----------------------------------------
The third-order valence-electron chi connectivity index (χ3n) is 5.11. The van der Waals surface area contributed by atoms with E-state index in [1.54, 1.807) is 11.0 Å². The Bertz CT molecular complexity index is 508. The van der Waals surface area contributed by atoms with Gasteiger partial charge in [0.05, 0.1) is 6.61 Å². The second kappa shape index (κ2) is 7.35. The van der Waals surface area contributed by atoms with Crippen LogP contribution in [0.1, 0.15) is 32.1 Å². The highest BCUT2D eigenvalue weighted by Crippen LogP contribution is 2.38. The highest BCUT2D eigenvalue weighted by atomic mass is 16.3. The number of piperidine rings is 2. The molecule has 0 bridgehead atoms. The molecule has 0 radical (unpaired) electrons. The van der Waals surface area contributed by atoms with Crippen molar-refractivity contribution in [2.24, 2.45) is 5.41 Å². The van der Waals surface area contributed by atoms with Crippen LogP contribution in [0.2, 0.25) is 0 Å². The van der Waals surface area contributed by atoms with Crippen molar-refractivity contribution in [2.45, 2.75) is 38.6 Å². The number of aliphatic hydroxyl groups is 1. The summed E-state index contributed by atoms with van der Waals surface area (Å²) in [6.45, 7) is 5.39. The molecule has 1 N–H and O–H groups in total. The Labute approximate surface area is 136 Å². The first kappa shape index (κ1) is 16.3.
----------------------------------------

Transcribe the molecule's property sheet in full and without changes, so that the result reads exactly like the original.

The third-order valence-electron chi connectivity index (χ3n) is 5.11. The van der Waals surface area contributed by atoms with E-state index in [1.54, 1.807) is 11.0 Å². The Bertz CT molecular complexity index is 508. The van der Waals surface area contributed by atoms with Gasteiger partial charge in [0.05, 0.1) is 6.61 Å². The second kappa shape index (κ2) is 7.35. The van der Waals surface area contributed by atoms with Crippen LogP contribution in [0.1, 0.15) is 32.1 Å². The highest BCUT2D eigenvalue weighted by Crippen LogP contribution is 2.38. The highest BCUT2D eigenvalue weighted by atomic mass is 16.3. The number of piperidine rings is 2. The molecule has 0 bridgehead atoms. The molecule has 0 radical (unpaired) electrons. The van der Waals surface area contributed by atoms with Crippen molar-refractivity contribution in [2.24, 2.45) is 5.41 Å². The van der Waals surface area contributed by atoms with Crippen LogP contribution in [0.2, 0.25) is 0 Å². The van der Waals surface area contributed by atoms with Crippen molar-refractivity contribution in [2.45, 2.75) is 38.6 Å². The number of aliphatic hydroxyl groups is 1. The summed E-state index contributed by atoms with van der Waals surface area (Å²) in [6.45, 7) is 5.39. The molecule has 1 N–H and O–H groups in total. The Labute approximate surface area is 136 Å². The first kappa shape index (κ1) is 16.3.